Overall, we were impressed with the product and the pricing was on target for our project. Our next steps are to engage a local engineer to help us with designing the foundation and road (or other vehicle access), and get my drawings firmed up with actual product dimensions. This is the step at which everything starts to get ‘very real’ – we have to make decisions about every single item that will go into the house to ensure everything works together. It can be a daunting task, but I have the help of my awesome husband who helps keep me focused and energized.

Stay tuned for more articles on the process, products and progress!

Update Edit 9/2015: Transcon Steel no longer produces the UltraFrame metal insulated panels. The only alternative we found to be even close in price (and still twice as much) was through Premium Steel.

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  • Andrew Taylor

    Okay, so I’m fascinated by the metal insulated panel product. I got interested in SIPs about 10 years ago when we built our last house, but frankly they were just ridiculously expensive. I’m curious about how the MIPs compare cost-wise to ICF, SIP, and/or stick-framing? Can you give me a ballpark on cost per square foot of wall (or of living area, since they included all the joists, interior, etc)? I’m finishing up the plans for our next home, which we’ll hopefully start building in the next few months, and I’d really like some more info on this subject.


    • Hi Andrew, that’s a great question. I’m happy to share the numbers with you in detail if you’d like. Please email me direct at The quote we received was for all of the perimeter walls in the insulated panels, all interior framed walls in metal studs, all levels of floor/ceiling joists, connector pieces and engineering fees. Since this product is produced by a steel fabrication company they were able to provide essentially the entire structure for under $50k.

  • hobowankenobi

    Any updates on this project? Been researching quite a few companies for these metal/EPS panels, and Transcon was towards the top of my list. Using them? Any gripes?

    • I’m working towards finishing my drawing set and submitting for permit by end of this year, so we’re planning on breaking ground early 2015, just after the holidays. I’ll post more updates through the process as we go. Thanks for your interest.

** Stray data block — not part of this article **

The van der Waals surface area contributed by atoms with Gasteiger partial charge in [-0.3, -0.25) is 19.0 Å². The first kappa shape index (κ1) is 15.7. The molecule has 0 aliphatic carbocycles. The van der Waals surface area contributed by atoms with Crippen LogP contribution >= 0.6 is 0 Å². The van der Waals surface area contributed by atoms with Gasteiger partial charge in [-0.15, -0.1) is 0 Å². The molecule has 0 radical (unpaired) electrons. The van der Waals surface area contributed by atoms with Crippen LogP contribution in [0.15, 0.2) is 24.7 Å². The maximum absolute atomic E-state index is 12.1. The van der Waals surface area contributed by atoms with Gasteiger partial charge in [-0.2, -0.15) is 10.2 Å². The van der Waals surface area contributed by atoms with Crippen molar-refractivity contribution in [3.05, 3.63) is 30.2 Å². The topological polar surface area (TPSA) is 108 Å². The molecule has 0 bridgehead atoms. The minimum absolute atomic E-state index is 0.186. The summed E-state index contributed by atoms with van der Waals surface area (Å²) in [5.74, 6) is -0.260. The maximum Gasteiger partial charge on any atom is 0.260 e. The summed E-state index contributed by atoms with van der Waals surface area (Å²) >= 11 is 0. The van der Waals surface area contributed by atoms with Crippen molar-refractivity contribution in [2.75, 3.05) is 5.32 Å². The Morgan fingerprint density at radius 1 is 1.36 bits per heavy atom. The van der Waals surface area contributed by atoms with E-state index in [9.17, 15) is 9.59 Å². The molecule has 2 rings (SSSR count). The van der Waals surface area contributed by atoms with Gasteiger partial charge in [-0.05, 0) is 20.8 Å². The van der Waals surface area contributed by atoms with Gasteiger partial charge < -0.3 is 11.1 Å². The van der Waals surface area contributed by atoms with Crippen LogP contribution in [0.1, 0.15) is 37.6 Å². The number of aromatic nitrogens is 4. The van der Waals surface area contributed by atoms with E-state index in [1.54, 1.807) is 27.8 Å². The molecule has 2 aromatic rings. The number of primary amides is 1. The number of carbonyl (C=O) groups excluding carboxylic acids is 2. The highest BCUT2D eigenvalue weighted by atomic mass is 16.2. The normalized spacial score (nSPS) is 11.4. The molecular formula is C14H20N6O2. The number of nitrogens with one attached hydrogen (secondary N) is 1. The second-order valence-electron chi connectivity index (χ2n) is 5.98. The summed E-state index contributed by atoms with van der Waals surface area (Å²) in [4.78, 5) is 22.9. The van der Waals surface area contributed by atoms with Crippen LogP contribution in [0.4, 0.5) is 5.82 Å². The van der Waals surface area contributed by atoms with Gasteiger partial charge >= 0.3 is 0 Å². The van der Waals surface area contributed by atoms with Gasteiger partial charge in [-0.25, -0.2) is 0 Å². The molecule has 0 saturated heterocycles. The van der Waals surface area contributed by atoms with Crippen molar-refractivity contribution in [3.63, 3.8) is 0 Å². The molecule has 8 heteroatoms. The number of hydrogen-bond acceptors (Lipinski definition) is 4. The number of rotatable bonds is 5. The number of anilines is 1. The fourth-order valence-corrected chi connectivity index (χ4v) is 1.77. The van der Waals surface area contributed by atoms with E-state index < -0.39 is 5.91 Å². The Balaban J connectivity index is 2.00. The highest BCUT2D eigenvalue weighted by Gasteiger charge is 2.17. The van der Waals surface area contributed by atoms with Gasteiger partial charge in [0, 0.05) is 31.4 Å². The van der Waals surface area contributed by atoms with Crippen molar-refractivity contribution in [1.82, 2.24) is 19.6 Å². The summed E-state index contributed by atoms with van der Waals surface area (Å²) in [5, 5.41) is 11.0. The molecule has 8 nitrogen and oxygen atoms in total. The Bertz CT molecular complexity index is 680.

• hobowankenobi

        Hi again –

        Looking forward to seeing your progress.

        I contacted Transcon, but was told they are not ready for individual residential projects yet. Boo. Maybe because I am in CA? They did say they are planning another facility in Arizona for late 2015 that would handle single family residences. Hope they do well, looks like a great and needed product. I will have to continue my search.

        • Yes, it is likely due to your location. They did mention they’re expanding their distribution, so hopefully it will reach your area soon. Thermasteel is another similar product, but they’re based on the East coast, so the shipping would be high (and their product cost was nearly double that of Transcon).

  • Bill

    MBCI, based in Houston, manufactures what are essentially metal-skinned SIPs. They are typically used in applications like walk-in freezers and/or refrigerated distribution centers, but they do show some additional applications, and they are not averse to residential — merely that it is not a developed market for them. They may be worth a discussion.

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  • Sam Thomas

    What is the status on this project using Metal Insulated Panels.

    • Sam,
      We had a long series of delays from the first builder and the bank, so we only just now broke ground (a year and a half late). We are not using the Metal Insulated Panels, as the manufacturer stopped producing them and alternates were twice the cost.

      • Sam Thomas

        So what are you using instead of the Metal Insulated Panels?

        • Metal studs with mineral wool insulation

          • Sam Thomas

            Who did you go with to do the metal studs and how is the cost?

          • metal framing is approx. twice the cost of wood framing. HM Steel Fab has supplied materials for us.